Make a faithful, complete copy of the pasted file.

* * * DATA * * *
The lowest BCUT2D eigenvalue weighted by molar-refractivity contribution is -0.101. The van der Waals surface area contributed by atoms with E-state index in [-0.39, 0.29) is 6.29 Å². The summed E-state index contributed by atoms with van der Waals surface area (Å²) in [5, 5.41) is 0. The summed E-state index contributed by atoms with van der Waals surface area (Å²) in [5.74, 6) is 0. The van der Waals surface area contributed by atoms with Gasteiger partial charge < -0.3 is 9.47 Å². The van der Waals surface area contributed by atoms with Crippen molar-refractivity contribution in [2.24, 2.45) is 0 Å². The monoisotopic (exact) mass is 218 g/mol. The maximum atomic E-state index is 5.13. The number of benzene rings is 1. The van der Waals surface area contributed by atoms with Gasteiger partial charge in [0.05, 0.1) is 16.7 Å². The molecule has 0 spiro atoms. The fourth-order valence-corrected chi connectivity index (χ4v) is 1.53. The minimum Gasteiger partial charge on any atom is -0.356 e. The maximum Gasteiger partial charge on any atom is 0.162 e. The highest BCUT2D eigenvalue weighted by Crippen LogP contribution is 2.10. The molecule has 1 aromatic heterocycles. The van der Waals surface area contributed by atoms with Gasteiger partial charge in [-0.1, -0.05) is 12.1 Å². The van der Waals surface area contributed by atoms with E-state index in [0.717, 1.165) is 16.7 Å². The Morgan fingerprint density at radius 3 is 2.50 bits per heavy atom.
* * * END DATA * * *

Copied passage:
The lowest BCUT2D eigenvalue weighted by molar-refractivity contribution is -0.101. The van der Waals surface area contributed by atoms with E-state index in [-0.39, 0.29) is 6.29 Å². The summed E-state index contributed by atoms with van der Waals surface area (Å²) in [5, 5.41) is 0. The summed E-state index contributed by atoms with van der Waals surface area (Å²) in [5.74, 6) is 0. The van der Waals surface area contributed by atoms with Gasteiger partial charge < -0.3 is 9.47 Å². The van der Waals surface area contributed by atoms with Crippen molar-refractivity contribution in [2.24, 2.45) is 0 Å². The monoisotopic (exact) mass is 218 g/mol. The maximum atomic E-state index is 5.13. The number of benzene rings is 1. The van der Waals surface area contributed by atoms with Gasteiger partial charge in [0.05, 0.1) is 16.7 Å². The molecule has 0 spiro atoms. The fourth-order valence-corrected chi connectivity index (χ4v) is 1.53. The minimum Gasteiger partial charge on any atom is -0.356 e. The maximum Gasteiger partial charge on any atom is 0.162 e. The highest BCUT2D eigenvalue weighted by Crippen LogP contribution is 2.10. The molecule has 1 aromatic heterocycles. The van der Waals surface area contributed by atoms with Gasteiger partial charge in [-0.1, -0.05) is 12.1 Å². The van der Waals surface area contributed by atoms with E-state index in [0.717, 1.165) is 16.7 Å². The Morgan fingerprint density at radius 3 is 2.50 bits per heavy atom.